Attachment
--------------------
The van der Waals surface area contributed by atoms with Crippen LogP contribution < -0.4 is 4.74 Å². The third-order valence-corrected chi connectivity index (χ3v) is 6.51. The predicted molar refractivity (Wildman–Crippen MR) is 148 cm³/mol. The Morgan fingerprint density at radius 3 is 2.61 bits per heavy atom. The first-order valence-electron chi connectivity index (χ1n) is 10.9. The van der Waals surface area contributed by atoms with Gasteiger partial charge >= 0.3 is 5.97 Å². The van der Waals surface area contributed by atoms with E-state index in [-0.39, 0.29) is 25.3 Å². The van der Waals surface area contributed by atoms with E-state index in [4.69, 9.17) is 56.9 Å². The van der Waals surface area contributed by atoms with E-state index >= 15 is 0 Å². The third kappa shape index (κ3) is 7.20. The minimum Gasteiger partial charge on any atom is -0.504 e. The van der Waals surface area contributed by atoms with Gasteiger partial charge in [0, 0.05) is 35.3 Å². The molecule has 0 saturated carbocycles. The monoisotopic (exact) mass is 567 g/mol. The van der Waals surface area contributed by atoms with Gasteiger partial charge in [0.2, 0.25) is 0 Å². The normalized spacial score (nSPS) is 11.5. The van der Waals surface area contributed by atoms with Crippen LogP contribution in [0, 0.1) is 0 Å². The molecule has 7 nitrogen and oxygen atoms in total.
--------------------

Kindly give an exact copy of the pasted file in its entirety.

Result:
The van der Waals surface area contributed by atoms with Crippen LogP contribution < -0.4 is 4.74 Å². The third-order valence-corrected chi connectivity index (χ3v) is 6.51. The predicted molar refractivity (Wildman–Crippen MR) is 148 cm³/mol. The Morgan fingerprint density at radius 3 is 2.61 bits per heavy atom. The first-order valence-electron chi connectivity index (χ1n) is 10.9. The van der Waals surface area contributed by atoms with Gasteiger partial charge >= 0.3 is 5.97 Å². The van der Waals surface area contributed by atoms with E-state index in [-0.39, 0.29) is 25.3 Å². The van der Waals surface area contributed by atoms with E-state index in [4.69, 9.17) is 56.9 Å². The van der Waals surface area contributed by atoms with E-state index >= 15 is 0 Å². The third kappa shape index (κ3) is 7.20. The minimum Gasteiger partial charge on any atom is -0.504 e. The van der Waals surface area contributed by atoms with Gasteiger partial charge in [0, 0.05) is 35.3 Å². The molecule has 0 saturated carbocycles. The monoisotopic (exact) mass is 567 g/mol. The van der Waals surface area contributed by atoms with Gasteiger partial charge in [0.2, 0.25) is 0 Å². The normalized spacial score (nSPS) is 11.5. The van der Waals surface area contributed by atoms with Crippen LogP contribution in [0, 0.1) is 0 Å². The molecule has 7 nitrogen and oxygen atoms in total.